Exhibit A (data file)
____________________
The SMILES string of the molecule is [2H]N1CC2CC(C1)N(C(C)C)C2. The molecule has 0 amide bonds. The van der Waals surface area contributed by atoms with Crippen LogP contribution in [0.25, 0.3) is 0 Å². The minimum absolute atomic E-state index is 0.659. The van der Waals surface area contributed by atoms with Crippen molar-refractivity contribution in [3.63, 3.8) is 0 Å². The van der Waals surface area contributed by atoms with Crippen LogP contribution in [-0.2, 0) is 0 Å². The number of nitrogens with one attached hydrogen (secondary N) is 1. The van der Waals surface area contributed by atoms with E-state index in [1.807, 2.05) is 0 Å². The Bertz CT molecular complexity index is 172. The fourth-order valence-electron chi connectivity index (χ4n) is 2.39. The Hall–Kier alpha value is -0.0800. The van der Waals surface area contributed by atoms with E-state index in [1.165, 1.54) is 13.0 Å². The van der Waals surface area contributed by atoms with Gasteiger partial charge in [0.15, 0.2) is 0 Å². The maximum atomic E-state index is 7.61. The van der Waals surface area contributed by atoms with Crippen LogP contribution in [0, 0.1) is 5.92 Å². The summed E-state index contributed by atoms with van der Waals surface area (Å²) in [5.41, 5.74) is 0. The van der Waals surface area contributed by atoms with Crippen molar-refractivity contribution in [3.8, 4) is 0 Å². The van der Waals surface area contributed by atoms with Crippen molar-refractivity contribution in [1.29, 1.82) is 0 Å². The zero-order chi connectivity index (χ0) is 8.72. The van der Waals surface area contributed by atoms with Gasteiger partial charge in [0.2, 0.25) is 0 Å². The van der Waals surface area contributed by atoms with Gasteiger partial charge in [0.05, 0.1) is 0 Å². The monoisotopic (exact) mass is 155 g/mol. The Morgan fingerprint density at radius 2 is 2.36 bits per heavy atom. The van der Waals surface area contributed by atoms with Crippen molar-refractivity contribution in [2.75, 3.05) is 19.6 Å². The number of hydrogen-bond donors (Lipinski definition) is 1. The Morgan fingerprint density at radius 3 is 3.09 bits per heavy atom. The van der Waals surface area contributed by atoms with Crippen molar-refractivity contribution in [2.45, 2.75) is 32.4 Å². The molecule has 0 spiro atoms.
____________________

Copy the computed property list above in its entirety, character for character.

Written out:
The SMILES string of the molecule is [2H]N1CC2CC(C1)N(C(C)C)C2. The molecule has 0 amide bonds. The van der Waals surface area contributed by atoms with Crippen LogP contribution in [0.25, 0.3) is 0 Å². The minimum absolute atomic E-state index is 0.659. The van der Waals surface area contributed by atoms with Crippen molar-refractivity contribution in [3.63, 3.8) is 0 Å². The van der Waals surface area contributed by atoms with Crippen LogP contribution in [-0.2, 0) is 0 Å². The number of nitrogens with one attached hydrogen (secondary N) is 1. The van der Waals surface area contributed by atoms with E-state index in [1.807, 2.05) is 0 Å². The Bertz CT molecular complexity index is 172. The fourth-order valence-electron chi connectivity index (χ4n) is 2.39. The Hall–Kier alpha value is -0.0800. The van der Waals surface area contributed by atoms with E-state index in [1.165, 1.54) is 13.0 Å². The van der Waals surface area contributed by atoms with Gasteiger partial charge in [0.15, 0.2) is 0 Å². The maximum atomic E-state index is 7.61. The van der Waals surface area contributed by atoms with Crippen LogP contribution in [0, 0.1) is 5.92 Å². The summed E-state index contributed by atoms with van der Waals surface area (Å²) in [5.41, 5.74) is 0. The van der Waals surface area contributed by atoms with Crippen molar-refractivity contribution in [3.8, 4) is 0 Å². The van der Waals surface area contributed by atoms with Crippen molar-refractivity contribution in [1.29, 1.82) is 0 Å². The zero-order chi connectivity index (χ0) is 8.72. The van der Waals surface area contributed by atoms with Gasteiger partial charge in [0.2, 0.25) is 0 Å². The van der Waals surface area contributed by atoms with Gasteiger partial charge in [0.05, 0.1) is 0 Å². The monoisotopic (exact) mass is 155 g/mol. The Morgan fingerprint density at radius 2 is 2.36 bits per heavy atom. The van der Waals surface area contributed by atoms with Crippen molar-refractivity contribution in [2.75, 3.05) is 19.6 Å². The number of hydrogen-bond donors (Lipinski definition) is 1. The Morgan fingerprint density at radius 3 is 3.09 bits per heavy atom. The van der Waals surface area contributed by atoms with Crippen molar-refractivity contribution in [2.45, 2.75) is 32.4 Å². The molecule has 0 spiro atoms.